Enzymatic retting of kudzu fibers

Authors

  • Yutaka Kawahara,

    Corresponding author
    1. Department of Biological and Chemical Engineering, Gunma University, Tenjin-Cho 1-5-1, Kiryu,Gunma 376-8515, Japan
    2. Graduate School of Science and Technology, Kyoto Institute of Technology, Matsugasaki, Sakyo-Ku, Kyoto 606-8585, Japan
    • Department of Biological and Chemical Engineering, Gunma University, Tenjin-Cho 1-5-1, Kiryu,Gunma 376-8515, Japan
    Search for more papers by this author
  • Tomoyuki Tsuda,

    1. Graduate School of Science and Technology, Kyoto Institute of Technology, Matsugasaki, Sakyo-Ku, Kyoto 606-8585, Japan
    Search for more papers by this author
  • Hideaki Minami,

    1. Kyoto Municipal Industrial Research Institute, Chudoji 134, Minami-Machi, Shimogyo-Ku, Kyoto 600-8813, Japan
    Search for more papers by this author
  • Shigenori Nishiuchi,

    1. Kyoto Municipal Industrial Research Institute, Chudoji 134, Minami-Machi, Shimogyo-Ku, Kyoto 600-8813, Japan
    Search for more papers by this author
  • Rie Endo

    1. Graduate School of Science and Technology, Kyoto Institute of Technology, Matsugasaki, Sakyo-Ku, Kyoto 606-8585, Japan
    Search for more papers by this author

Abstract

The enzymatic retting of kudzu fibers was performed with several commercial enzymes, and the effects on the retting were compared with respect to the smoothness of the surface of the fibers and the mechanical properties. The commercial enzymes were classified into two types, that is, cellulase and pectinase. For the cellulase type, enzymatic decomposition occurred almost topochemically because of the cooperation of cellulase with high activity, and then the retting was fully achieved, suppressing the damage to the intercellular matrix (middle lamella) by pectinase. For the pectinase type, decomposition predominately occurred in the middle lamella joining the adjacent fibrous cells. Therefore, the tensile properties of the retted fibers were lowered. In the retting of kudzu fibers, a topochemical process is promising for producing fibers with excellent luster that retain the tensile properties. © 2007 Wiley Periodicals, Inc. J Appl Polym Sci 2007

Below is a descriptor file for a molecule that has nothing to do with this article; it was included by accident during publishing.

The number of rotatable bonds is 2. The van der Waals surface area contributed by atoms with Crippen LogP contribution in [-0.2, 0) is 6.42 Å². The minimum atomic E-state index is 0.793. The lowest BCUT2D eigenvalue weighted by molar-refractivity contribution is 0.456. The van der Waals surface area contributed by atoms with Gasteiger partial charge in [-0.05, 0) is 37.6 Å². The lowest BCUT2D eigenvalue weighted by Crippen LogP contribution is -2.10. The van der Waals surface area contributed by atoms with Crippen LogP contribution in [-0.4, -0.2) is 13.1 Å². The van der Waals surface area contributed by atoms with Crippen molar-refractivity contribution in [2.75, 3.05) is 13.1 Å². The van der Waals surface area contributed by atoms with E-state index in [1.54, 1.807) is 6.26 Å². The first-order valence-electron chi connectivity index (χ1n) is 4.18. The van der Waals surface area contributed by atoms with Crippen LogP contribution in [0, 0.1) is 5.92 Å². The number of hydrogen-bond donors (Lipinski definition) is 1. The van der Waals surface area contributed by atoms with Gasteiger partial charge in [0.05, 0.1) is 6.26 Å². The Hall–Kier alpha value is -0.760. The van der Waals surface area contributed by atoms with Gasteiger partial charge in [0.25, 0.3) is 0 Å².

Ancillary